Breaking: Trump offers major concession on ‘Dreamer’ amnesty deal – but there’s a catch

Breaking: Trump offers major concession on ‘Dreamer’ amnesty deal – but there’s a catch
President Donald Trump told the media that he was willing to negotiate on giving DACA "dreamers" a pathway to citizenship, but with the caveat that it would take more than a decade, and would be in exchange for billions in border wall funding. (NICHOLAS KAMM/AFP/Getty Images)

President Donald Trump said to reporters Thursday that he would be open to a major concession on the DACA deal that is being negotiated with Democrats — he said he would be willing to allow them a path to citizenship.

What’s the catch?

Trump told reporters that the “Dreamers” could have a path to citizenship, but it would take much longer than many would like.

The Washington Post’s David Nakamura tweeted, “Trump spoke to us at WH says he’s open to 10-12 year path to citizenship for 690,000 DACA recipients.”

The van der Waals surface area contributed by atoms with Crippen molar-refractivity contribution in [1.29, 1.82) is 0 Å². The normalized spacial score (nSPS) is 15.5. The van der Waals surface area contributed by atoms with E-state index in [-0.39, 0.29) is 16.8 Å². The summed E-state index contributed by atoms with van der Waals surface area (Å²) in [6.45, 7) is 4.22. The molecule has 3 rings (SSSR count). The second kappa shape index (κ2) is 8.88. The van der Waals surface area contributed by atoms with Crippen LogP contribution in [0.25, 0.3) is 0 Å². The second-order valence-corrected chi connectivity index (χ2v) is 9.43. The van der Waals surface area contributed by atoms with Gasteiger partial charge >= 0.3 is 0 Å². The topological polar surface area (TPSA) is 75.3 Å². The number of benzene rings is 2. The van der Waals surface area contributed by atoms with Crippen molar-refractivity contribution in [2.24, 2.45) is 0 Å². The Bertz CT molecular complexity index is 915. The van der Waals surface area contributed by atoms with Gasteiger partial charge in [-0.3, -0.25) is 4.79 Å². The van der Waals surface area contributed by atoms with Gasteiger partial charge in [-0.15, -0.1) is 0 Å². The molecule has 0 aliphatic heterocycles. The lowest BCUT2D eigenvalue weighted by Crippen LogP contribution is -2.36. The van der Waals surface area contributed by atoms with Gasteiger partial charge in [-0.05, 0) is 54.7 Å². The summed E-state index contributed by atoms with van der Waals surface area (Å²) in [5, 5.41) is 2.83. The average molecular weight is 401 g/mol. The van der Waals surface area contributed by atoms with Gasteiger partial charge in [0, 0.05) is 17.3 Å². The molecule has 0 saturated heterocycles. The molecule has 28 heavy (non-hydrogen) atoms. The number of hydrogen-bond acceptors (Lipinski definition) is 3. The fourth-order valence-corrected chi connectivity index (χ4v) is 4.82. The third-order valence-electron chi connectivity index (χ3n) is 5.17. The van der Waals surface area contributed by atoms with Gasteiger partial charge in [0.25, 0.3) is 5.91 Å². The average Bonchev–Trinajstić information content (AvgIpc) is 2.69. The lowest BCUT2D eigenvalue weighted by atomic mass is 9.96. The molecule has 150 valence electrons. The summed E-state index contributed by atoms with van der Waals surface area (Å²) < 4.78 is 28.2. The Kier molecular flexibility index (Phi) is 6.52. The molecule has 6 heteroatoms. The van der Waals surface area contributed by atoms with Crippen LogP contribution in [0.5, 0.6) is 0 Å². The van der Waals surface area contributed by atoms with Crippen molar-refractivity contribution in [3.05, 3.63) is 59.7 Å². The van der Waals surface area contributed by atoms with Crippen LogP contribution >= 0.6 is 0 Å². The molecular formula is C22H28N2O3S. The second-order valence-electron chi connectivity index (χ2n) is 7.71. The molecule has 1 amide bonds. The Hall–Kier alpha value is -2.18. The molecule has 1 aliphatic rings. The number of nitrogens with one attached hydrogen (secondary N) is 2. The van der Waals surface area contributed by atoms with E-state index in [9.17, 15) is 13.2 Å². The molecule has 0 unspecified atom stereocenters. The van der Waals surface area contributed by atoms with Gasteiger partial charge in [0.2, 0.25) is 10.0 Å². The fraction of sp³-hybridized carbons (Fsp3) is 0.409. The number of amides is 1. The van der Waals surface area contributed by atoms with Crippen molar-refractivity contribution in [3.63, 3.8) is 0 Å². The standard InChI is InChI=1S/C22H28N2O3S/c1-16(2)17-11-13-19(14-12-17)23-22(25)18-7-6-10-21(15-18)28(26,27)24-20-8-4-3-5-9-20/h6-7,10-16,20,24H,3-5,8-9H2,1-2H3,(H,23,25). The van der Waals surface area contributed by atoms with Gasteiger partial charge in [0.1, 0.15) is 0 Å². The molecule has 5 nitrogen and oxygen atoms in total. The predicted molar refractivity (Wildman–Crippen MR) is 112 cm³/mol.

Even more importantly, he told reporters that he wanted $25 billion for funding of the famed border wall he promised on the campaign trail to his supporters.

Will Dreamers be deported?

There had been much consternation by the possibility that the Trump administration would have begun to deport the Deferred Action for Childhood Arrivals recipients on March 5, when his deadline expired for Congress to extend the amnesty.

Trump told reporters that the Dreamers need not worry about deportation:

The devil is in the details

Democrats still need to negotiate the rest of the details in order to achieve their DACA deal. Less than 24 hours before Trump’s concession, he made it clear that he would not make a deal without border wall funding.

“Cryin’ Chuck Schumer fully understands, especially after his humiliating defeat, that if there is no Wall, there is no DACA,” the president tweeted from his official account. “We must have safety and security, together with a strong Military, for our great people!”

Many illegal immigrant advocacy groups decried the decision by Democrat leader Chuck Schumer (D-N.Y.) to vote with the Republicans to re-open the government after a 69-hour shutdown.

While they had been demanding a deal on DACA, Democrats caved when moderate members of Congress saw that they would be blamed for the shutdown.